It can generate various text types, including scripts, poems, essays, and computer code. Your creativity is the only limit—you can make it write a biblical verse explaining how to remove a peanut butter sandwich from a VCR or direct it to condemn itself in the tone of Shakespeare.

ChatGPT writes a sonnet in the style of William Shakespeare, condemning itself.

Its potential applications go beyond the anecdotal and to the practical realm. They span from game and app development to college-level essay writing and even medical disease diagnosis.

How did OpenAI achieve this?

How Does ChatGPT Work?

As we said, ChatGPT is an autoregressive language model that uses deep learning to produce human-like speech. If you’re unfamiliar with data science, that may sound like a string of complicated words with unclear meanings.

Let’s demystify this complex creation by defining each term, starting with language models.

Language Models

Language models are machine learning models which predict the probability of a particular word coming next in a sequence. They are at the basis of natural language understanding and generation, or the ability of machines to comprehend and produce human-like speech. We need to dive deeper into machine and deep learning to grasp how they work.

Machine Learning

Simply put, machine learning (ML) models are algorithms that leverage data to improve their performance on a given task. The quality of a model depends on how sophisticated the algorithm is and the quantity and quality of the data it is trained with.

The main types of machine learning are supervised, unsupervised, and reinforcement. In supervised learning, the ML model is fed with labeled data; every data point in the set we use for training has its category.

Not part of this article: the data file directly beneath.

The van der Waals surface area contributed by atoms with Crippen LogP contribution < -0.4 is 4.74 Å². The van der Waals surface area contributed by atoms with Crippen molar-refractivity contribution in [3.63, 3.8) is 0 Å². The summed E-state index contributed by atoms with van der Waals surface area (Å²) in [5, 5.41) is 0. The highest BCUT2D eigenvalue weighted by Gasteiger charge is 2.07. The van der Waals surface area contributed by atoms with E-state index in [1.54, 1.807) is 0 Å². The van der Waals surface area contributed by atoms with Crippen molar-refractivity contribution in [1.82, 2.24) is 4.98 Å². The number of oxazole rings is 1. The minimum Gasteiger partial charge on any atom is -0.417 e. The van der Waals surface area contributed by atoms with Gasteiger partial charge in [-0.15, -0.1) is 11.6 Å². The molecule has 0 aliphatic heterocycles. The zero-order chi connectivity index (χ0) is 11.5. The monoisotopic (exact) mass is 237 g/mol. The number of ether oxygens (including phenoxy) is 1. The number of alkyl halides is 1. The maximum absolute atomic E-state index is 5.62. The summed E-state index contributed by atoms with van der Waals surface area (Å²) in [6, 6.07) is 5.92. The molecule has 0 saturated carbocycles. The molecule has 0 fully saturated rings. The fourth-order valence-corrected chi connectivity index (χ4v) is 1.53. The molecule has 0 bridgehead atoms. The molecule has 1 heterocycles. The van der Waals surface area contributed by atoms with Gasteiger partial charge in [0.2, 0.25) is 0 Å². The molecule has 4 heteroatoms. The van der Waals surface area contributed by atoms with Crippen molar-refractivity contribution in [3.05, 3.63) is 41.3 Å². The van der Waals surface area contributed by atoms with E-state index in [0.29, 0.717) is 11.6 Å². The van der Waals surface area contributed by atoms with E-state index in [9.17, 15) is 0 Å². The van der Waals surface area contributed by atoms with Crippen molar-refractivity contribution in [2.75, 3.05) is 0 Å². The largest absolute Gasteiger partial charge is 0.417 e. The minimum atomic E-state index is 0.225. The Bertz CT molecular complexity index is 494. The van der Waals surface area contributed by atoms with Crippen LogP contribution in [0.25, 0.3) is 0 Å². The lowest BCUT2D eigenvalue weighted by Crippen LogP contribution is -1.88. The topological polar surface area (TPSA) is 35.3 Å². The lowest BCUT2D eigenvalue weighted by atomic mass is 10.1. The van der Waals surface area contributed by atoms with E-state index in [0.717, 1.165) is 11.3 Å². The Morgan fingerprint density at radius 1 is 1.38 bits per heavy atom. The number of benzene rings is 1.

In reinforcement learning, we evaluate the model’s performance, and it learns based on our feedback. Regardless of the type of ML, data scientists and ML engineers can fine-tune the models, meaning they tweak the parameters to improve their performance.

The GPT-3.5 model was trained and fine-tuned using supervised and reinforcement learning. But the architecture of the language model was based on deep learning and, more concretely, on artificial neural networks.

Deep Learning

Deep learning is a more complex version of machine learning, consisting of several ‘layers’ of models. It relies on a structure called a ‘neural network,’ which was inspired by the human brain.

Artificial Neural Networks

Artificial neural networks consist of an input layer, one or more hidden layers where the incoming information is processed, and an output layer.

Each layer contains connected nodes—resembling the neurons in the brain. When data enters the nodes in the input layer, it is assigned a weight based on its relevance to the desired output. If the weight exceeds a given threshold, the node is activated, and the information is transmitted to the next layer for processing. Finally, the model produces an output—hopefully, a relevant one if the model is good and the training data is sufficient.

There are many approaches to building these complex AI systems. We focus on the ones involved in the creation of ChatGPT.

The Methodology Behind ChatGPT